With 175 family businesses on the Fortune 500 list, from DuPont and Motorola to IBM, there is no doubt that family-run enterprises play an important role in global economic development. Their role is no less significant in China where, in keeping with the country’s rapid economic growth, family businesses are emerging in increasing numbers.
Unique characteristics, such as succession, management, staffing, family affairs, strategy planning and governance structure, set family businesses apart from other business types. As a result, they face particular challenges in survival and sustainability.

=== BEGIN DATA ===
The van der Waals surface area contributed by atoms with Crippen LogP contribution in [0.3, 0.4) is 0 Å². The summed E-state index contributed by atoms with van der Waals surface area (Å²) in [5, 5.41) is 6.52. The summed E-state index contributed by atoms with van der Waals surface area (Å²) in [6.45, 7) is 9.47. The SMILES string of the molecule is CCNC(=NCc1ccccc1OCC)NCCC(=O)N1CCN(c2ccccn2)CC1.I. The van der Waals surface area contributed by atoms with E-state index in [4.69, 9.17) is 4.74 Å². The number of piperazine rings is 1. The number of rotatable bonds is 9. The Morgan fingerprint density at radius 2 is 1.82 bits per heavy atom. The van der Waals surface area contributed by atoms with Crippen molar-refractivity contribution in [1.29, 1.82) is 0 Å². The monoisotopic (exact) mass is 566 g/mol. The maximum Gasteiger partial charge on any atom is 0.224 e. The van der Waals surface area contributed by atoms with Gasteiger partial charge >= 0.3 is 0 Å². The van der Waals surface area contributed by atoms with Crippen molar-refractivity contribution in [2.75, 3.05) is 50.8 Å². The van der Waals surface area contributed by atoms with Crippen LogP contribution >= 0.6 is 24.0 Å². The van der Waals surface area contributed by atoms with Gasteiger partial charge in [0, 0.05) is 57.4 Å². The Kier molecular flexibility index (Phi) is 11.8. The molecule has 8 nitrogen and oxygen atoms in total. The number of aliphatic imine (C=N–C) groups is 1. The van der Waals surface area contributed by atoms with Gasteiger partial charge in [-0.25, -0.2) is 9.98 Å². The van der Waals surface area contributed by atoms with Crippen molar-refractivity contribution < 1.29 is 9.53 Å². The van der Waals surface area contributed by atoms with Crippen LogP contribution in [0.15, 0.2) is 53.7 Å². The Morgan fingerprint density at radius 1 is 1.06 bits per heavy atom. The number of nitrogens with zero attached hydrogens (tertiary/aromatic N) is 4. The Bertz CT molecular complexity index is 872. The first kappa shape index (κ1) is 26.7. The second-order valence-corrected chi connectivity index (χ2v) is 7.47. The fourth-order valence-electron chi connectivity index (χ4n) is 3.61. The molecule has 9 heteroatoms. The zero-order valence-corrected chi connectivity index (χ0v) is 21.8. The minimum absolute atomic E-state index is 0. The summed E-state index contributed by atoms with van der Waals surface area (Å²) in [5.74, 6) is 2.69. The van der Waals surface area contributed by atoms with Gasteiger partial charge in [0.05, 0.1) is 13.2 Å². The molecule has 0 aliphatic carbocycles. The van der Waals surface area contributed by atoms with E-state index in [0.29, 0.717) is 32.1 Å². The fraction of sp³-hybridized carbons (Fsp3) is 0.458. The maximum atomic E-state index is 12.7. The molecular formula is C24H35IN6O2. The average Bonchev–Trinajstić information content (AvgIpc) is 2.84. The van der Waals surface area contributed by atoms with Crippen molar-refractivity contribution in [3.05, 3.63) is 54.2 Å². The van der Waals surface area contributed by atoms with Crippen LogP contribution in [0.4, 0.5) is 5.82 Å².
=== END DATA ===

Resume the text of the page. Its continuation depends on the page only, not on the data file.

In this book, three modern Chinese family businesses, including food and beverage company Yeo Hiap Seng, are studied to analyse the problems that family enterprises face. Other case studies include long-standing family businesses in Europe, America and Asia, such as Ford, Kikkoman and Samsung. This book also discusses the changing characteristics of Chinese family businesses, the pitfalls that such enterprises are likely to face, and how they can overcome these pitfalls and achieve sustainable development.
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